Lethal Secrets of 1918 Flu Virus

Posted on January 19, 2007  Comments (0)

Lethal secrets of 1918 flu virus

Analysis at the University of Wisconsin at Madison (UW) revealed that a key component of the immune system, a gene called RIG-1 appeared to be involved. Levels of the protein produced by the gene were lower in tissue infected with the 1918 virus, suggesting it had a method of switching it off, causing immune defences to run wild.

This ability to alter the body’s immune response is shared with the most recent candidate for mutation into a pandemic strain, the H5N1 avian flu. Experts are worried that if the virus changes so that it can infect humans easily, it could again be far more lethal than normal seasonal flu. “What we see with the 1918 virus in infected monkeys is also what we see with H5N1 viruses,” said Yoshihiro Kawaoka, who led the analysis at UW.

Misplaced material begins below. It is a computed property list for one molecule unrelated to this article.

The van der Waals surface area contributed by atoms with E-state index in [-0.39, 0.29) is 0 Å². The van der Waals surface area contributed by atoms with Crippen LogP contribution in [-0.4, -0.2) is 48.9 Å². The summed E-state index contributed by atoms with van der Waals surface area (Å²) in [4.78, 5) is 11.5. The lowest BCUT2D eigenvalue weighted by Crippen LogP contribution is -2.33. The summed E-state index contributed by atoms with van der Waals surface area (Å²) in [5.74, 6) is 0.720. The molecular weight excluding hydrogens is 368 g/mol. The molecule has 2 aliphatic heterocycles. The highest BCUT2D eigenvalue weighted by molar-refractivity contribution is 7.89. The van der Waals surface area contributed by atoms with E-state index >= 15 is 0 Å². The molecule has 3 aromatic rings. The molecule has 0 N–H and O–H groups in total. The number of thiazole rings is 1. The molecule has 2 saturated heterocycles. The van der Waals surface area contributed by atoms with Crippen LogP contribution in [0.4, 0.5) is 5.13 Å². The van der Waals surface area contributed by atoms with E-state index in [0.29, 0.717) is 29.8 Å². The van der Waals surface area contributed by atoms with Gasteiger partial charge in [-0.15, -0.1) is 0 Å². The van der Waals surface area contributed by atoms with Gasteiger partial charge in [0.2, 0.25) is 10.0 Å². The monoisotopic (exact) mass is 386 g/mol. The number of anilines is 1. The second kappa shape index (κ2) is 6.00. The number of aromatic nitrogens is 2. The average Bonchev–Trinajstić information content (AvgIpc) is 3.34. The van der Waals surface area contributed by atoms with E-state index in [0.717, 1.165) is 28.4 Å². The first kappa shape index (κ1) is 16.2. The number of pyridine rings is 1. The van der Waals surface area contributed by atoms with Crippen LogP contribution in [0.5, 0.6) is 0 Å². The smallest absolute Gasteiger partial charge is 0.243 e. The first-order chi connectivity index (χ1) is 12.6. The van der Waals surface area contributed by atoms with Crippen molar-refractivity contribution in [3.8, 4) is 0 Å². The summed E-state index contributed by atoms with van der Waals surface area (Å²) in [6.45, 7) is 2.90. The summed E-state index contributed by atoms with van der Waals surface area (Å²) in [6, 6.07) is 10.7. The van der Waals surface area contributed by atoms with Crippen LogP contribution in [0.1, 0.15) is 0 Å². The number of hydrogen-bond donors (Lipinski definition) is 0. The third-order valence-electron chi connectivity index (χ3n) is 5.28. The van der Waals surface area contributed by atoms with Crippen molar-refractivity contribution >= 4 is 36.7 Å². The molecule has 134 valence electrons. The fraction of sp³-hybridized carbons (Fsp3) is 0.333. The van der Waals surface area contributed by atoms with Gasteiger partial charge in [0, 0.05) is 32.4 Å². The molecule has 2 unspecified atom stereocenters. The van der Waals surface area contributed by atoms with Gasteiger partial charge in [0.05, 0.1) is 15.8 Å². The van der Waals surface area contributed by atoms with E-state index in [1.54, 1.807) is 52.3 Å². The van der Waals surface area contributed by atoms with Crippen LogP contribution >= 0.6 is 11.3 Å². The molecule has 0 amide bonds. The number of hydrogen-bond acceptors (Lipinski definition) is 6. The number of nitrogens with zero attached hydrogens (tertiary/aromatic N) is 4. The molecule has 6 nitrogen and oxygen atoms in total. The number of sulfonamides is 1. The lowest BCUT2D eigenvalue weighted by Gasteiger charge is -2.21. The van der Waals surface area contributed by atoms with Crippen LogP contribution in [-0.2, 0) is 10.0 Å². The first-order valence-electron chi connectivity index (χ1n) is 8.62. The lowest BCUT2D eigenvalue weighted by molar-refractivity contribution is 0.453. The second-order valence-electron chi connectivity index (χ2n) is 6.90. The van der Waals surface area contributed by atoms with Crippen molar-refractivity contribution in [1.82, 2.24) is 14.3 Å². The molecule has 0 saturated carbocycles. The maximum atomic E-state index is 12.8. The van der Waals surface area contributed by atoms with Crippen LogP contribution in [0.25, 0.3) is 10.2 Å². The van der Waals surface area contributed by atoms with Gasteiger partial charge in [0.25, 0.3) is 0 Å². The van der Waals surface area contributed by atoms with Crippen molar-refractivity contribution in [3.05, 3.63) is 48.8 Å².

Related: Avian FluUW-Madison Scientist Solves Bird Flu PuzzlerBird Flu Resistant to Main DrugH5N1 Influenza Evolution and Spread

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